72
  • Emailarticle
  • Writecomment

Book Reviews: You Were Never in Chicago, Silhouette of Virtue, and Code of Hono

We welcome your review. If we publish it, we will send you a gift certificate for dinner. E-mail to editorial@chicagolife.net or mail to Chicago Life Reviews, P.O. Box 11311, Chicago, IL 60611-0311.

By CHICAGO LIFE
You Were Never in Chicago  by Neil Steinberg (The University of Chicago Press, $15.00)
OK, let me warn you, this is a strange book, beautifully strange, written by an engagingly articulate man. What is strange about it is that there is an ethereal air to it, akin to that of life itself. Initially, it is the articulation of a search; a search made via memoir, history, anecdote and tale, conversationally textured. It is a tapestry of all these things in attempt to exhaustively characterize a city that cannot be summarized because it is too unique, too dynamic, too difficult, too raw and too remarkable to be captured, not to mention that it is a city that is forever renewing itself through change, evolutionary and sometimes, sudden. It is a city of determination and fortitude; one example cited is how a city founded on swampland and virtually leveled by the Great Chicago Fire did not cry, “Finished.” No, Chicago not only overcame but thrived.
  
You Were Never In Chicago by Chicago Sun-Times journalist and author, Neil Steinberg is the directional refrain that echoes throughout this very readable poetic memoir, historic excavation and contemporary exploration; Steinberg portrays a vastly nuanced city, breathtaking in its myriad facets like a rare diamond, painstakingly, slowly cut and lovingly polished. He notes that perhaps the first time the expression, “You were never in Chicago,” was used was on a postcard sent to A.J. Liebling, addressing his harsh commentary on Chicago first in essay for the New Yorker magazine and later in his book, Second City.
  
As this marvelous book progresses it becomes less an attempt to fully comprehend Chicago, it is far too vast for that, and more of a marveling appreciation. In the last paragraph of this superb book, Steinberg writes:
   
“Downtown Chicago is shrouded in fog, the top half of the John Hancock Building visible but the base obscured. It is an eerie, marvelous sight, this city of mystery and beauty, half seen, half hidden, distant yet right there.”—Ned Haggard


Silhouette of Virtue by Jay H. Richards (Face Rock Press, $15.00, www.MyBook Orders.com/Orderpage/1356. Available May 1st)
Dr. Nathan Rivers is the central figure in
this nail-biting novel that revolves around students and faculty in a small Midwest college in  Oakton, Illinois in 1972. Rivers is a black philosophy professor who carries an antique walking staff (actually a Botswanan thornkerrie hand-carved in the 1890s). Rivers is considered somewhat eccentric—a jazz musician who frequently quotes T.S. Eliot and Milton in the early morning hours before shutting down the Ale Begotten Pub. Rivers has a daughter with an attractive white artist with whom he has lived for many years, to the annoyance of some of the white faculty. All of this is just a backdrop to a terrible crime with racist implications that places Rivers in a position where he feels forced to provide legal counsel for an accused black student implicated in the crime. Rivers puts his job on the line while he tries to uncover the motives and find the criminals who committed the crime when our nation was at war in Vietnam around the time of the 60’s Civil Rights Movement. Based on actual crimes that occurred during the mid-1970s, the novel is a can’t-put-down story that keeps you glued to Rivers and his fight for justice.—Jack Burns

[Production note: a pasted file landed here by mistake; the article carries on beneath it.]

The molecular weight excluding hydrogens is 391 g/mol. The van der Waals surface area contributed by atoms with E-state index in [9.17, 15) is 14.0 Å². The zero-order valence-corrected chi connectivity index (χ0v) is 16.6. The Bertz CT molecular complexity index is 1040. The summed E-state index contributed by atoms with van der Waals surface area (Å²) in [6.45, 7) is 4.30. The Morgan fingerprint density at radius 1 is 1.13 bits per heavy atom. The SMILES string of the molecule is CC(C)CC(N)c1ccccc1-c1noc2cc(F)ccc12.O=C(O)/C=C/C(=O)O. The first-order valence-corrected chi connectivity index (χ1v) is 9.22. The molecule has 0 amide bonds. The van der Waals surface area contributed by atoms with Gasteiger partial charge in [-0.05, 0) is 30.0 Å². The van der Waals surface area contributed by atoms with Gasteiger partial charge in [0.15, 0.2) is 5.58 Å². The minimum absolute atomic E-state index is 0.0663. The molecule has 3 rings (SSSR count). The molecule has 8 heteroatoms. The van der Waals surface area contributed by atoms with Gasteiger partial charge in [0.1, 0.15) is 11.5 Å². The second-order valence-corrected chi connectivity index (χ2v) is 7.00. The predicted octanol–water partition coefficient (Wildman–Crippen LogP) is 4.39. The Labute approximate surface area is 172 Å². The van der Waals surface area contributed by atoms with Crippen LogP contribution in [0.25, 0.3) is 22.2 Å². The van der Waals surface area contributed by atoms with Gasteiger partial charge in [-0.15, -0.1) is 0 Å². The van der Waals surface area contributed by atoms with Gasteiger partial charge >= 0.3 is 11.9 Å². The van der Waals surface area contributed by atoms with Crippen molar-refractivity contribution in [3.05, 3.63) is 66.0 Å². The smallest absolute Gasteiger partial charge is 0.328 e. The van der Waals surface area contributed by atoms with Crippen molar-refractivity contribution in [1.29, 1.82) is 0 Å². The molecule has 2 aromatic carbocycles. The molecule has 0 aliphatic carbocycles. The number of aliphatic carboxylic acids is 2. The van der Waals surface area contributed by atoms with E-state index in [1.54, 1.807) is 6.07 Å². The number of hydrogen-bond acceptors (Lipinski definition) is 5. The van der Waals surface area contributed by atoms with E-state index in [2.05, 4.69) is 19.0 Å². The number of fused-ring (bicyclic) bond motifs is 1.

Code of Honor by V.C. Weeks (99 Percent Publishing, $14.95)
The world would be a very different place if the Iraq war had been prevented. This new political thriller is a fictionalized account of the time leading up to the war, placing the protagonist, Hank Siemens in the middle of history, exposed to back room deals, corporate lobbyists and political intrigue.
  
It’s a compelling story. What if someone had been able to expose the fraud in a legal and effective way? How would they do it? How does a loyal American soldier decide whether it’s more patriotic to tell the truth or support the President?
 
Intricately plotted and meticulously researched, Code of Honor takes us into the high stakes world of money and power, pitting progressive politics against the neocon agenda. The book is dedicated to the late Senator Paul Wellstone and his wife Sheila for their unwavering ideals and struggle to avert the war—two of the characters are based on the couple’s role in protesting the military action. Other characters are defined by the ruthlessness of power.
   
Facing the most agonizing decisions in his life, Siemens goes for the moral high ground, risking it all to stop the inexorable drum beats of the build-up to one of the worst decisions in military history. It shows that, indeed, there can be power in a code of honor.— Marilyn Soltis

Published: April 25, 2014
Issue: Spring 2014 Issue